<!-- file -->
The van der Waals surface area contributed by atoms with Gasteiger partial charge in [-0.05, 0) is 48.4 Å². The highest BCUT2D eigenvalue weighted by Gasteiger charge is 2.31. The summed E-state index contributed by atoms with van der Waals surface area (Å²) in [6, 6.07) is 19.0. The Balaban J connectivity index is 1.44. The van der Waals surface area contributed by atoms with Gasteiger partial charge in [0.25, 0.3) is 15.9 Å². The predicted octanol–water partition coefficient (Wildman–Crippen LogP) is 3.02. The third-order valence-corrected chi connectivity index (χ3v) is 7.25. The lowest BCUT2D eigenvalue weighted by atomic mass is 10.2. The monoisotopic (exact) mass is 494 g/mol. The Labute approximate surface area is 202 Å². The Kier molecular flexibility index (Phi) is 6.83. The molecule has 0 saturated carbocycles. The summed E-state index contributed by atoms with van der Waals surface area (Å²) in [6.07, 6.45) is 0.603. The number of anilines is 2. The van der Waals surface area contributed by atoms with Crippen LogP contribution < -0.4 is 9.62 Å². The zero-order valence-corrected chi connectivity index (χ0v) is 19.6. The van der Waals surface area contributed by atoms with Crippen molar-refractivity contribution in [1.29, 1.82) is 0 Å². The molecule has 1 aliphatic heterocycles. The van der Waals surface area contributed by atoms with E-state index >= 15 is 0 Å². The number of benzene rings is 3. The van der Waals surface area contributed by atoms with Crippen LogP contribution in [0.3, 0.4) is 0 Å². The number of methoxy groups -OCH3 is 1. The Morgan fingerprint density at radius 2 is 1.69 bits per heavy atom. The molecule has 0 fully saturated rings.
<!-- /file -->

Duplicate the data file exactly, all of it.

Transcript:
The van der Waals surface area contributed by atoms with Gasteiger partial charge in [-0.05, 0) is 48.4 Å². The highest BCUT2D eigenvalue weighted by Gasteiger charge is 2.31. The summed E-state index contributed by atoms with van der Waals surface area (Å²) in [6, 6.07) is 19.0. The Balaban J connectivity index is 1.44. The van der Waals surface area contributed by atoms with Gasteiger partial charge in [0.25, 0.3) is 15.9 Å². The predicted octanol–water partition coefficient (Wildman–Crippen LogP) is 3.02. The third-order valence-corrected chi connectivity index (χ3v) is 7.25. The lowest BCUT2D eigenvalue weighted by atomic mass is 10.2. The monoisotopic (exact) mass is 494 g/mol. The Labute approximate surface area is 202 Å². The Kier molecular flexibility index (Phi) is 6.83. The molecule has 0 saturated carbocycles. The summed E-state index contributed by atoms with van der Waals surface area (Å²) in [6.07, 6.45) is 0.603. The number of anilines is 2. The van der Waals surface area contributed by atoms with Crippen LogP contribution < -0.4 is 9.62 Å². The zero-order valence-corrected chi connectivity index (χ0v) is 19.6. The van der Waals surface area contributed by atoms with Crippen molar-refractivity contribution in [1.29, 1.82) is 0 Å². The molecule has 1 aliphatic heterocycles. The van der Waals surface area contributed by atoms with E-state index >= 15 is 0 Å². The number of benzene rings is 3. The van der Waals surface area contributed by atoms with Crippen LogP contribution in [0.3, 0.4) is 0 Å². The number of methoxy groups -OCH3 is 1. The Morgan fingerprint density at radius 2 is 1.69 bits per heavy atom. The molecule has 0 fully saturated rings.